Weather forecasters predict an “average” hurricane season, which doesn’t mean much in terms of foretelling whether a deadly storm is coming our way this year. But here’s a prediction you can
count on: Unless Congress acts right away, the National Flood Insurance Program’s ability to issue new policies will expire at midnight on May 31.
The timing could hardly be worse, coming on the eve of the Hurricane Season. Officially, that begins on June 1, but Mother Nature keeps her own schedule.
Before the season “officially” began, a storm called Alberto, mild but nonetheless damaging, struck the Carolinas. And that was just the start.
This week, parts of the Atlantic coast along the Florida/Georgia border are drying out after heavy rains from a second tropical storm, Beryl, caused minor flooding in the area that includes Jacksonville.
In between, a series of flood watches and warnings have been posted on and off in Miami-Dade and Broward counties due to unusually heavy rains that soaked our neighborhoods. Many streets in both counties were left under water.
Mother Nature has its own schedule, apparently. She also has a message for Congress: Ready or not, you’re going to need flood insurance.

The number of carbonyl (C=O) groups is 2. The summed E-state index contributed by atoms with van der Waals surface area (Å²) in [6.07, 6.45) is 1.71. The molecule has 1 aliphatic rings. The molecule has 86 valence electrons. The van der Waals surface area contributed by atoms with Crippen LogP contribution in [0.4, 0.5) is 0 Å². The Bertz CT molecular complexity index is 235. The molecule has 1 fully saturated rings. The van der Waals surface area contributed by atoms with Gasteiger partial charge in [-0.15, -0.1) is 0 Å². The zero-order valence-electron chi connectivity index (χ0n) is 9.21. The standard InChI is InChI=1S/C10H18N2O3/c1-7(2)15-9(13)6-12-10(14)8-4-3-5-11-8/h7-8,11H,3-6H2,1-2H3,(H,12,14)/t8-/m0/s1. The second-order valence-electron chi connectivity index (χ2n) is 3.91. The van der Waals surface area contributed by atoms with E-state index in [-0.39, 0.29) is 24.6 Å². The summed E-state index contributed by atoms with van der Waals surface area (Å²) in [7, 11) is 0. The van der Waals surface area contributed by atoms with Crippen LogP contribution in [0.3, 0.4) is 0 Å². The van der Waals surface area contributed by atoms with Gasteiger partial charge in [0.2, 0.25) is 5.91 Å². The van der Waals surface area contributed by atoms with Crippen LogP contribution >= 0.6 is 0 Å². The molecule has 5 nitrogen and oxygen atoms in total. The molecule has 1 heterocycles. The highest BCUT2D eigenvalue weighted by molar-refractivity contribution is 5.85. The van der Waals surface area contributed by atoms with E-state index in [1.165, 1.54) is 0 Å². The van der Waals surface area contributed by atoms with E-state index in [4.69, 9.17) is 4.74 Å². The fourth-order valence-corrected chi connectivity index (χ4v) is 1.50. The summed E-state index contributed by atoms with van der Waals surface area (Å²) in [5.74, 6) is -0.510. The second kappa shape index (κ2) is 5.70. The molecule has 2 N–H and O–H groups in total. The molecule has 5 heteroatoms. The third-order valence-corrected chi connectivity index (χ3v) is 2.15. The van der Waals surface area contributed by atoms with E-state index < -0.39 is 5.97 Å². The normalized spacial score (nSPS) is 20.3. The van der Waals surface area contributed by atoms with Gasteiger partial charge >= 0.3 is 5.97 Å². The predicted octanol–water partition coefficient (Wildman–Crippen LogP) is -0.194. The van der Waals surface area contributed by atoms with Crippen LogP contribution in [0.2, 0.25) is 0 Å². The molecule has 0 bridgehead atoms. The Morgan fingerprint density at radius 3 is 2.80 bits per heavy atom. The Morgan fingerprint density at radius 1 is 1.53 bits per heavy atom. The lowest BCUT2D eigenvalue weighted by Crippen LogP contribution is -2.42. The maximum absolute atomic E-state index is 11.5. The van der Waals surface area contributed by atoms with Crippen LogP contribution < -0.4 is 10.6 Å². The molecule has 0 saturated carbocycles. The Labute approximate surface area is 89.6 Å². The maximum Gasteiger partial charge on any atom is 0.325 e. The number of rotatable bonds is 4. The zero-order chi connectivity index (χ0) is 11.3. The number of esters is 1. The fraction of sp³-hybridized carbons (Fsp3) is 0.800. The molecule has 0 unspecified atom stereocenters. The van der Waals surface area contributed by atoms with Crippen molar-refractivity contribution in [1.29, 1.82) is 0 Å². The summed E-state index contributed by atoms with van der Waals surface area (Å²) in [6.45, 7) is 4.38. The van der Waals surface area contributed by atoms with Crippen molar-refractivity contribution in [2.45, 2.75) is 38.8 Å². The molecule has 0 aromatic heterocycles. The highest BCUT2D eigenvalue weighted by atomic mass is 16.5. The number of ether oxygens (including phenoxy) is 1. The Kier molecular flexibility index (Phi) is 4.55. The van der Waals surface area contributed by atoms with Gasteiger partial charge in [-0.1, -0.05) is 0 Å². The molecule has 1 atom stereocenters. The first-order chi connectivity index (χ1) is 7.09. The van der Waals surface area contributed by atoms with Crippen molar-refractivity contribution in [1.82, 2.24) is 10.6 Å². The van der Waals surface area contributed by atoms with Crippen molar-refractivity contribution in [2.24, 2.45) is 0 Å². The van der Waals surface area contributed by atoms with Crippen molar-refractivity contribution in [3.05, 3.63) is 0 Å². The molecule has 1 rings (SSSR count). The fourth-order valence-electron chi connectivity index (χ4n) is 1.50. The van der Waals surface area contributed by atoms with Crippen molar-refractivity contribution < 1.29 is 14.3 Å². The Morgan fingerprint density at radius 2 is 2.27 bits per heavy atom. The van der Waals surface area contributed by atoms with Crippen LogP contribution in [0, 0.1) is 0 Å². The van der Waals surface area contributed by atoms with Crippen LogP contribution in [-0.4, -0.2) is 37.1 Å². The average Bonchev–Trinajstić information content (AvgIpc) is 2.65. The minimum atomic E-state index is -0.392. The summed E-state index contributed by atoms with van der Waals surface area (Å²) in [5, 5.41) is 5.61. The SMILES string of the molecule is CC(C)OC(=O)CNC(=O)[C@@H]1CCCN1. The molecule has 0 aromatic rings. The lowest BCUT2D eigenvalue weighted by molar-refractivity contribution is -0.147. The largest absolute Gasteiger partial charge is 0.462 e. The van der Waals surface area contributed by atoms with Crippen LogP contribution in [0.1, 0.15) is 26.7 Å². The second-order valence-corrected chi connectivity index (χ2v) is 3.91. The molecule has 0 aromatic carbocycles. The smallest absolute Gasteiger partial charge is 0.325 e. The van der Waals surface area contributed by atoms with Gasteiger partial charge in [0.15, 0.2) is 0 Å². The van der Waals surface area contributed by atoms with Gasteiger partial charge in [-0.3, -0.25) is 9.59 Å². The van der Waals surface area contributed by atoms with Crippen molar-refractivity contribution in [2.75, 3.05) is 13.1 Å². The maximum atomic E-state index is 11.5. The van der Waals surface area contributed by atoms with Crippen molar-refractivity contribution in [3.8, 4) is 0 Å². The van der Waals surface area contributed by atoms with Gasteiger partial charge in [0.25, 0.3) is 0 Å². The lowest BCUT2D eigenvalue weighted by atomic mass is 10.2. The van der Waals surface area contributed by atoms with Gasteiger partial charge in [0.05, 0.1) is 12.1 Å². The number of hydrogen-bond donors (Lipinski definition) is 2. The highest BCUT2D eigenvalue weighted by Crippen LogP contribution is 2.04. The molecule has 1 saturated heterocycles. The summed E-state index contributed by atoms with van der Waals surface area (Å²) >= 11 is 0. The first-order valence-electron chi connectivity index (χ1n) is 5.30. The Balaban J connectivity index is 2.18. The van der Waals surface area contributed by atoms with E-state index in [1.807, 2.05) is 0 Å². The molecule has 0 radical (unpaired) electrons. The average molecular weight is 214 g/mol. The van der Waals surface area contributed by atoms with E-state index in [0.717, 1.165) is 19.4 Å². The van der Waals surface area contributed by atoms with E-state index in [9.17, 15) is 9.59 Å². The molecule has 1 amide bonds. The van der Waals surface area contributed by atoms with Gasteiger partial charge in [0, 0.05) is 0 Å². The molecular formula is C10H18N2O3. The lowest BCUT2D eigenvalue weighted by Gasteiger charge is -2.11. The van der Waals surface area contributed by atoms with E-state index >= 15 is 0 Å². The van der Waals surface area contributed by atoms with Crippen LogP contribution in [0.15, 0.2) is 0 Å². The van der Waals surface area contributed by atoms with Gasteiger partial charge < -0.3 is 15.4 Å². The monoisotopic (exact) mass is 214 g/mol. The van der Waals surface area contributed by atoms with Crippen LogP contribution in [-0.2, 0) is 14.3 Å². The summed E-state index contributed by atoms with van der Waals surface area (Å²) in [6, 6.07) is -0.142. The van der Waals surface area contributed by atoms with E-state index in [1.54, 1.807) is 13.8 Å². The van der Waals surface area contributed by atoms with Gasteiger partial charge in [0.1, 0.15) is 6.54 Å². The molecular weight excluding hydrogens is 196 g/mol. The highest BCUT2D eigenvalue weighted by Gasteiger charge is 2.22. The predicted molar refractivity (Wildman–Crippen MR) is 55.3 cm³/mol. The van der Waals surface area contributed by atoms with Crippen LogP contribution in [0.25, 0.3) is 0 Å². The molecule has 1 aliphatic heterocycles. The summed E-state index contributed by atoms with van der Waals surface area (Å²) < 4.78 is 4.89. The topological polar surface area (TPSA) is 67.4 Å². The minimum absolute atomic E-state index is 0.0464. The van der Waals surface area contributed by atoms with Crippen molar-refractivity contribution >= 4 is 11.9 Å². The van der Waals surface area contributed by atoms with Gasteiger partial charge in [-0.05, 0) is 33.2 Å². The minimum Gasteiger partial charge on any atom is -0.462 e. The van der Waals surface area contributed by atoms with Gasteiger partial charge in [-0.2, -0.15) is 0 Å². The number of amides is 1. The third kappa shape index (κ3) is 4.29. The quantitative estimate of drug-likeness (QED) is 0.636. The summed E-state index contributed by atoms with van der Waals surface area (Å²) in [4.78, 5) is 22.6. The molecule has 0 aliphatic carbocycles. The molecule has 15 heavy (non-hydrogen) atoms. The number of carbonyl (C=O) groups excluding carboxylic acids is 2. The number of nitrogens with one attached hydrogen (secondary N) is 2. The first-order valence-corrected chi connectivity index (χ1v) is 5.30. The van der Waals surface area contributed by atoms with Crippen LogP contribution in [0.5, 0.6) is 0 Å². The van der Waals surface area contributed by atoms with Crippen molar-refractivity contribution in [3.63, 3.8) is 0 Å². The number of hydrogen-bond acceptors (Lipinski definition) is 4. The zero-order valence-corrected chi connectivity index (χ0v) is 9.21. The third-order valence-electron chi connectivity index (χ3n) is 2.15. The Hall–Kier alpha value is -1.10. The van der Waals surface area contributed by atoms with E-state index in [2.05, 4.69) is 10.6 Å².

Lawmakers put their constituents in peril by turning a deaf ear, as the danger of flooding grows.
The flood insurance program allows private insurers to run the program with the backing of a federal guarantee, in return for reasonably priced premiums well below windstorm insurance rates. Over the last few years, Congress has passed more than a dozen short-term extensions.
But they’ve never managed to work out a long-term agreement that would give homeowners and insurers some guarantee of stability and future reliability. This ensures a repeated need to scramble as extension deadlines expire and homeowners — who require flood insurance to obtain or maintain a mortgage — sweat it out.
The latest extension plan in Congress has repeatedly stalled due to partisan bickering.
The House has sent two NFIP extension bills to the Senate, but both failed to go anywhere. Instead, the Senate approved its own 60-day extension bill last week that the House is due to vote on Wednesday, the day before the current extension run out.
A responsible Congress would never allow the program to lapse. But in 2010 the program was allowed to do just that four times for a total of 53 days before a longer extension was approved.
Congress can’t let that happen again. The flood insurance program covers about 5.6 million homeowners nationwide. It’s the best, perhaps the only, affordable program of its kind for what FEMA calls the No. 1 natural disaster in the United States — flooding.
Florida, a flat state lying between the Atlantic and Gulf of Mexico, is particularly vulnerable.
In South Florida, more than 900,000 residents purchase flood insurance policies through the federal program at a cost of over $252 million every year. No resident can afford to take a chance that flooding won’t occur while a measure that ensures protection remains tied up on Capitol Hill.
It’s time for Congress to stop playing political games with this vital program. The House should approve the 60-day measure this week. Then, members of both chambers should agree on a five-year plan that will remove the threat of yet another lapse so that homeowners vulnerable to flooding can have some peace of mind.